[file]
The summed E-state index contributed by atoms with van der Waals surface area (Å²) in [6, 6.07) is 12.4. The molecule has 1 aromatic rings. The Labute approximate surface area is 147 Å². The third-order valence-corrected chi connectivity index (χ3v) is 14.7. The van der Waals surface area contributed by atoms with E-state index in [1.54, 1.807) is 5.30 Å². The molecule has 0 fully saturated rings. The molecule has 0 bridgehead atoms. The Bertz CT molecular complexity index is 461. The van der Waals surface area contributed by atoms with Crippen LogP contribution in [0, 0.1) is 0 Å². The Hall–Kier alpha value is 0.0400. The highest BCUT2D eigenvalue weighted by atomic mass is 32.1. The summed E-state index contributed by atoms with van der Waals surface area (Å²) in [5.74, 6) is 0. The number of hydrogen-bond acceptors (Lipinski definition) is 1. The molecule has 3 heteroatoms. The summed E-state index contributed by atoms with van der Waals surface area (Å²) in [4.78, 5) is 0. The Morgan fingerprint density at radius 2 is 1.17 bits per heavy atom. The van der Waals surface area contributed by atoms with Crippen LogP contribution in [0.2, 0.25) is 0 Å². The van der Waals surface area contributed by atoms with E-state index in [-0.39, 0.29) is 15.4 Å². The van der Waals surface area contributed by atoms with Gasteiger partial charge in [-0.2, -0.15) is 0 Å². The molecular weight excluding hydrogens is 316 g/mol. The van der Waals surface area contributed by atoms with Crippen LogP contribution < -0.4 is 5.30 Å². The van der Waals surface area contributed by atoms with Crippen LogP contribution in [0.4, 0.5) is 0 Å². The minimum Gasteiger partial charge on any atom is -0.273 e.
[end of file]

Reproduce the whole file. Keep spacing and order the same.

The summed E-state index contributed by atoms with van der Waals surface area (Å²) in [6, 6.07) is 12.4. The molecule has 1 aromatic rings. The Labute approximate surface area is 147 Å². The third-order valence-corrected chi connectivity index (χ3v) is 14.7. The van der Waals surface area contributed by atoms with E-state index in [1.54, 1.807) is 5.30 Å². The molecule has 0 fully saturated rings. The molecule has 0 bridgehead atoms. The Bertz CT molecular complexity index is 461. The van der Waals surface area contributed by atoms with Crippen LogP contribution in [0, 0.1) is 0 Å². The Hall–Kier alpha value is 0.0400. The highest BCUT2D eigenvalue weighted by atomic mass is 32.1. The summed E-state index contributed by atoms with van der Waals surface area (Å²) in [5.74, 6) is 0. The number of hydrogen-bond acceptors (Lipinski definition) is 1. The molecule has 3 heteroatoms. The summed E-state index contributed by atoms with van der Waals surface area (Å²) in [4.78, 5) is 0. The Morgan fingerprint density at radius 2 is 1.17 bits per heavy atom. The van der Waals surface area contributed by atoms with Crippen LogP contribution in [0.2, 0.25) is 0 Å². The van der Waals surface area contributed by atoms with E-state index in [-0.39, 0.29) is 15.4 Å². The van der Waals surface area contributed by atoms with Gasteiger partial charge in [-0.2, -0.15) is 0 Å². The molecular weight excluding hydrogens is 316 g/mol. The van der Waals surface area contributed by atoms with Crippen LogP contribution < -0.4 is 5.30 Å². The van der Waals surface area contributed by atoms with Crippen LogP contribution in [0.4, 0.5) is 0 Å². The minimum Gasteiger partial charge on any atom is -0.273 e.